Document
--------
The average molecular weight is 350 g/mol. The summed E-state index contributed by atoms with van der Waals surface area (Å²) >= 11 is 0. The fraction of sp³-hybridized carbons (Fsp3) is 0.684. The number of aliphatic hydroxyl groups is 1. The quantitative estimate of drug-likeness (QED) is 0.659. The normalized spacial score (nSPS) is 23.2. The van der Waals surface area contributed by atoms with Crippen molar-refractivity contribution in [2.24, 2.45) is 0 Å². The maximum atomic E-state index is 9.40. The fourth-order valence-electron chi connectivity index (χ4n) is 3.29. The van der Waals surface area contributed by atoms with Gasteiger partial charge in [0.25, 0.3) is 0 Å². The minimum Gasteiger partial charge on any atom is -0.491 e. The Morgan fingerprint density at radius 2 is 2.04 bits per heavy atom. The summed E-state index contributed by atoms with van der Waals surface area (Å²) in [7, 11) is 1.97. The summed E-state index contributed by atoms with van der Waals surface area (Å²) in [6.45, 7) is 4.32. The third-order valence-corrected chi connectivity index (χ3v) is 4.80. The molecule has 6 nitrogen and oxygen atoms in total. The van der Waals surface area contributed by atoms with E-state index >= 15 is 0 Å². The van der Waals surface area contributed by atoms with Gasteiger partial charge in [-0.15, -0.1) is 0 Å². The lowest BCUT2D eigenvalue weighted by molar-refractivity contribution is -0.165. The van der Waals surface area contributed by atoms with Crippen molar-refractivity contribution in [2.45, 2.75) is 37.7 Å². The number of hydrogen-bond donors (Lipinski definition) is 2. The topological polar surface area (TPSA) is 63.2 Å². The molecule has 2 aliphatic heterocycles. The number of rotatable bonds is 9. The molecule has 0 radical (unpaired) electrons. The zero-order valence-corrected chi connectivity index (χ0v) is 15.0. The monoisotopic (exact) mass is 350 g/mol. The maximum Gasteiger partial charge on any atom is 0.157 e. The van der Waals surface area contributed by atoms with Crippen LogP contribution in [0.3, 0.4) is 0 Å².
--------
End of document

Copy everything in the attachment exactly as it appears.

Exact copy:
The average molecular weight is 350 g/mol. The summed E-state index contributed by atoms with van der Waals surface area (Å²) >= 11 is 0. The fraction of sp³-hybridized carbons (Fsp3) is 0.684. The number of aliphatic hydroxyl groups is 1. The quantitative estimate of drug-likeness (QED) is 0.659. The normalized spacial score (nSPS) is 23.2. The van der Waals surface area contributed by atoms with Crippen molar-refractivity contribution in [2.24, 2.45) is 0 Å². The maximum atomic E-state index is 9.40. The fourth-order valence-electron chi connectivity index (χ4n) is 3.29. The van der Waals surface area contributed by atoms with Gasteiger partial charge in [0.25, 0.3) is 0 Å². The minimum Gasteiger partial charge on any atom is -0.491 e. The Morgan fingerprint density at radius 2 is 2.04 bits per heavy atom. The summed E-state index contributed by atoms with van der Waals surface area (Å²) in [7, 11) is 1.97. The summed E-state index contributed by atoms with van der Waals surface area (Å²) in [6.45, 7) is 4.32. The third-order valence-corrected chi connectivity index (χ3v) is 4.80. The molecule has 6 nitrogen and oxygen atoms in total. The van der Waals surface area contributed by atoms with E-state index >= 15 is 0 Å². The van der Waals surface area contributed by atoms with Gasteiger partial charge in [-0.15, -0.1) is 0 Å². The lowest BCUT2D eigenvalue weighted by molar-refractivity contribution is -0.165. The van der Waals surface area contributed by atoms with Crippen molar-refractivity contribution in [2.45, 2.75) is 37.7 Å². The number of hydrogen-bond donors (Lipinski definition) is 2. The topological polar surface area (TPSA) is 63.2 Å². The molecule has 2 aliphatic heterocycles. The number of rotatable bonds is 9. The molecule has 0 radical (unpaired) electrons. The zero-order valence-corrected chi connectivity index (χ0v) is 15.0. The monoisotopic (exact) mass is 350 g/mol. The maximum Gasteiger partial charge on any atom is 0.157 e. The van der Waals surface area contributed by atoms with Crippen LogP contribution in [0.3, 0.4) is 0 Å².